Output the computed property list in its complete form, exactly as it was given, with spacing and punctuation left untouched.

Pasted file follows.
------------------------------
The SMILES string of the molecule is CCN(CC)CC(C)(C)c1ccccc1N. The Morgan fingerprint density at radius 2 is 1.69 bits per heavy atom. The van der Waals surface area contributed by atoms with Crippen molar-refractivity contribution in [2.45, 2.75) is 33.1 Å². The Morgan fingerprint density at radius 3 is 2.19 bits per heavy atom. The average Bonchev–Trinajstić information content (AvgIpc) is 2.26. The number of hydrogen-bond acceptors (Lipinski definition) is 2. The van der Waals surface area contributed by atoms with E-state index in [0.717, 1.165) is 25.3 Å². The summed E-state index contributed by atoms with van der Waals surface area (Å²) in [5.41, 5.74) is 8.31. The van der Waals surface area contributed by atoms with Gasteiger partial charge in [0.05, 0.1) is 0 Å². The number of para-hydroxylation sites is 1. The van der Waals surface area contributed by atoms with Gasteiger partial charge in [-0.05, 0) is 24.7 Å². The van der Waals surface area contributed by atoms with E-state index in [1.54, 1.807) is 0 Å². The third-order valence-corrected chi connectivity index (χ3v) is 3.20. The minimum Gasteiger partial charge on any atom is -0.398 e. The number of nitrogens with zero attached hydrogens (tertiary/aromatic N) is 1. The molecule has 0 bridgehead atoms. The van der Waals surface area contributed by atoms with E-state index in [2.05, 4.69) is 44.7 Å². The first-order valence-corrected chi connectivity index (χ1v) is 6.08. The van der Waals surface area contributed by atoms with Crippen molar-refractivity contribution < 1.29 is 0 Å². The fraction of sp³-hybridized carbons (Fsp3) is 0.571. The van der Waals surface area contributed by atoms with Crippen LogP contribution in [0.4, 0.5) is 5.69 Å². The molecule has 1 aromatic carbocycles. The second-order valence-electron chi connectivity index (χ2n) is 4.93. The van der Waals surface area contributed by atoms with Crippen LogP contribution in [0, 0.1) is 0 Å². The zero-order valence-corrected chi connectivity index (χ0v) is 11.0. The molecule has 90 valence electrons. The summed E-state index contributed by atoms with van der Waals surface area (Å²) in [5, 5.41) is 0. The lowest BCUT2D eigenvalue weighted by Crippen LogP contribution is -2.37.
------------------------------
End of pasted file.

The SMILES string of the molecule is CCN(CC)CC(C)(C)c1ccccc1N. The Morgan fingerprint density at radius 2 is 1.69 bits per heavy atom. The van der Waals surface area contributed by atoms with Crippen molar-refractivity contribution in [2.45, 2.75) is 33.1 Å². The Morgan fingerprint density at radius 3 is 2.19 bits per heavy atom. The average Bonchev–Trinajstić information content (AvgIpc) is 2.26. The number of hydrogen-bond acceptors (Lipinski definition) is 2. The van der Waals surface area contributed by atoms with E-state index in [0.717, 1.165) is 25.3 Å². The summed E-state index contributed by atoms with van der Waals surface area (Å²) in [5.41, 5.74) is 8.31. The van der Waals surface area contributed by atoms with Gasteiger partial charge in [0.05, 0.1) is 0 Å². The number of para-hydroxylation sites is 1. The van der Waals surface area contributed by atoms with Gasteiger partial charge in [-0.05, 0) is 24.7 Å². The van der Waals surface area contributed by atoms with E-state index in [1.54, 1.807) is 0 Å². The third-order valence-corrected chi connectivity index (χ3v) is 3.20. The minimum Gasteiger partial charge on any atom is -0.398 e. The number of nitrogens with zero attached hydrogens (tertiary/aromatic N) is 1. The molecule has 0 bridgehead atoms. The van der Waals surface area contributed by atoms with E-state index in [2.05, 4.69) is 44.7 Å². The first-order valence-corrected chi connectivity index (χ1v) is 6.08. The van der Waals surface area contributed by atoms with Crippen molar-refractivity contribution < 1.29 is 0 Å². The fraction of sp³-hybridized carbons (Fsp3) is 0.571. The van der Waals surface area contributed by atoms with Crippen LogP contribution in [0.4, 0.5) is 5.69 Å². The molecule has 1 aromatic carbocycles. The second-order valence-electron chi connectivity index (χ2n) is 4.93. The van der Waals surface area contributed by atoms with Crippen LogP contribution in [0, 0.1) is 0 Å². The zero-order valence-corrected chi connectivity index (χ0v) is 11.0. The molecule has 90 valence electrons. The summed E-state index contributed by atoms with van der Waals surface area (Å²) in [5, 5.41) is 0. The lowest BCUT2D eigenvalue weighted by Crippen LogP contribution is -2.37.